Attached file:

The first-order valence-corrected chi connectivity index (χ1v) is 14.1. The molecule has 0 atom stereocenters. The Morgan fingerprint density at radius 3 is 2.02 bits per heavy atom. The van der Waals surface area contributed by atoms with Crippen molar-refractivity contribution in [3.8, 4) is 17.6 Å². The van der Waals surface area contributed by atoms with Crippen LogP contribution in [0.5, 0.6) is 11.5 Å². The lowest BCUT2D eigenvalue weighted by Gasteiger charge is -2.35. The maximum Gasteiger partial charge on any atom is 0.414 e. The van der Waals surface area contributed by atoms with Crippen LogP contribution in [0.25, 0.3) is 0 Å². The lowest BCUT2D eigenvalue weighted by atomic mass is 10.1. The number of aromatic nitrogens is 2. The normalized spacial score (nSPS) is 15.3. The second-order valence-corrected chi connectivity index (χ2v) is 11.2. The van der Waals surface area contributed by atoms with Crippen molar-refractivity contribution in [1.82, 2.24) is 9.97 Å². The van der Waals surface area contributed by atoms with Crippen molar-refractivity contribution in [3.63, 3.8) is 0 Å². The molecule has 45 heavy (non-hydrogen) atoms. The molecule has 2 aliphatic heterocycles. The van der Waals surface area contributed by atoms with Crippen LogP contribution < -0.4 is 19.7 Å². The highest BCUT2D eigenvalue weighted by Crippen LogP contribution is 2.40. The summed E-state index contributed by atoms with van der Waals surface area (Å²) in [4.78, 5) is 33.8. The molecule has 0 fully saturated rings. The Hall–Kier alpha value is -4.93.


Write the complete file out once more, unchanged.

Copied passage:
The first-order valence-corrected chi connectivity index (χ1v) is 14.1. The molecule has 0 atom stereocenters. The Morgan fingerprint density at radius 3 is 2.02 bits per heavy atom. The van der Waals surface area contributed by atoms with Crippen molar-refractivity contribution in [3.8, 4) is 17.6 Å². The van der Waals surface area contributed by atoms with Crippen LogP contribution in [0.5, 0.6) is 11.5 Å². The lowest BCUT2D eigenvalue weighted by Gasteiger charge is -2.35. The maximum Gasteiger partial charge on any atom is 0.414 e. The van der Waals surface area contributed by atoms with Crippen LogP contribution in [0.25, 0.3) is 0 Å². The lowest BCUT2D eigenvalue weighted by atomic mass is 10.1. The number of aromatic nitrogens is 2. The normalized spacial score (nSPS) is 15.3. The second-order valence-corrected chi connectivity index (χ2v) is 11.2. The van der Waals surface area contributed by atoms with Crippen molar-refractivity contribution in [1.82, 2.24) is 9.97 Å². The van der Waals surface area contributed by atoms with Crippen molar-refractivity contribution in [3.63, 3.8) is 0 Å². The molecule has 45 heavy (non-hydrogen) atoms. The molecule has 2 aliphatic heterocycles. The van der Waals surface area contributed by atoms with Crippen LogP contribution < -0.4 is 19.7 Å². The highest BCUT2D eigenvalue weighted by Crippen LogP contribution is 2.40. The summed E-state index contributed by atoms with van der Waals surface area (Å²) in [4.78, 5) is 33.8. The molecule has 0 fully saturated rings. The Hall–Kier alpha value is -4.93.